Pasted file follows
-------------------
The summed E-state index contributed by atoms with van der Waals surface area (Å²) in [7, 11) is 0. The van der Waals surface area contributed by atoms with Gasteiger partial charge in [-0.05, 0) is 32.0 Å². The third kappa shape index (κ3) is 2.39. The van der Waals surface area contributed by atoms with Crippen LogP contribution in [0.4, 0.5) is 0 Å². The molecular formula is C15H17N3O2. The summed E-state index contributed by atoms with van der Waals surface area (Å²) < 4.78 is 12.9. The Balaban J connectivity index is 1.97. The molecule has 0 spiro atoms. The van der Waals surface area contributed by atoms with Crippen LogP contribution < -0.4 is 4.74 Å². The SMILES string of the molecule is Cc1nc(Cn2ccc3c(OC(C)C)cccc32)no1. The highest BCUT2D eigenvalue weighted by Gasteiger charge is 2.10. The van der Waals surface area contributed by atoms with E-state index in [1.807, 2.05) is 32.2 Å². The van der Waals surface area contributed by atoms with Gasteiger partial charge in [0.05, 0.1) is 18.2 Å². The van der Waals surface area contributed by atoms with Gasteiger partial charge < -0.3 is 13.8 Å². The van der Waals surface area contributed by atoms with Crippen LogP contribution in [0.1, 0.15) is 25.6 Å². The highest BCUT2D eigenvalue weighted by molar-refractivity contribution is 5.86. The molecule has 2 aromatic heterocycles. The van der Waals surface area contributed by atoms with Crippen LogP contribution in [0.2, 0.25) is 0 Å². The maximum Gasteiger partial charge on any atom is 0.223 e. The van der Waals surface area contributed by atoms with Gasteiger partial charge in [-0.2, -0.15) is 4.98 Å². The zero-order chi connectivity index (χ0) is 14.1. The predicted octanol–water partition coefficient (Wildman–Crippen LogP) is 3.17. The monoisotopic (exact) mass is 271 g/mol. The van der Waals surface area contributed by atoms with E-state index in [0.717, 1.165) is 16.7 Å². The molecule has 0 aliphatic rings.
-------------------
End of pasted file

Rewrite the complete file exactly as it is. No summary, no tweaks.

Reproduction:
The summed E-state index contributed by atoms with van der Waals surface area (Å²) in [7, 11) is 0. The van der Waals surface area contributed by atoms with Gasteiger partial charge in [-0.05, 0) is 32.0 Å². The third kappa shape index (κ3) is 2.39. The van der Waals surface area contributed by atoms with Crippen LogP contribution in [0.4, 0.5) is 0 Å². The molecular formula is C15H17N3O2. The summed E-state index contributed by atoms with van der Waals surface area (Å²) < 4.78 is 12.9. The Balaban J connectivity index is 1.97. The molecule has 0 spiro atoms. The van der Waals surface area contributed by atoms with Crippen LogP contribution < -0.4 is 4.74 Å². The SMILES string of the molecule is Cc1nc(Cn2ccc3c(OC(C)C)cccc32)no1. The highest BCUT2D eigenvalue weighted by Gasteiger charge is 2.10. The van der Waals surface area contributed by atoms with E-state index in [1.807, 2.05) is 32.2 Å². The van der Waals surface area contributed by atoms with Gasteiger partial charge in [0.05, 0.1) is 18.2 Å². The van der Waals surface area contributed by atoms with Gasteiger partial charge < -0.3 is 13.8 Å². The van der Waals surface area contributed by atoms with Crippen LogP contribution in [0.1, 0.15) is 25.6 Å². The highest BCUT2D eigenvalue weighted by molar-refractivity contribution is 5.86. The molecule has 2 aromatic heterocycles. The van der Waals surface area contributed by atoms with Crippen LogP contribution in [0.2, 0.25) is 0 Å². The maximum Gasteiger partial charge on any atom is 0.223 e. The van der Waals surface area contributed by atoms with Gasteiger partial charge in [-0.2, -0.15) is 4.98 Å². The zero-order chi connectivity index (χ0) is 14.1. The predicted octanol–water partition coefficient (Wildman–Crippen LogP) is 3.17. The monoisotopic (exact) mass is 271 g/mol. The van der Waals surface area contributed by atoms with E-state index in [0.717, 1.165) is 16.7 Å². The molecule has 0 aliphatic rings.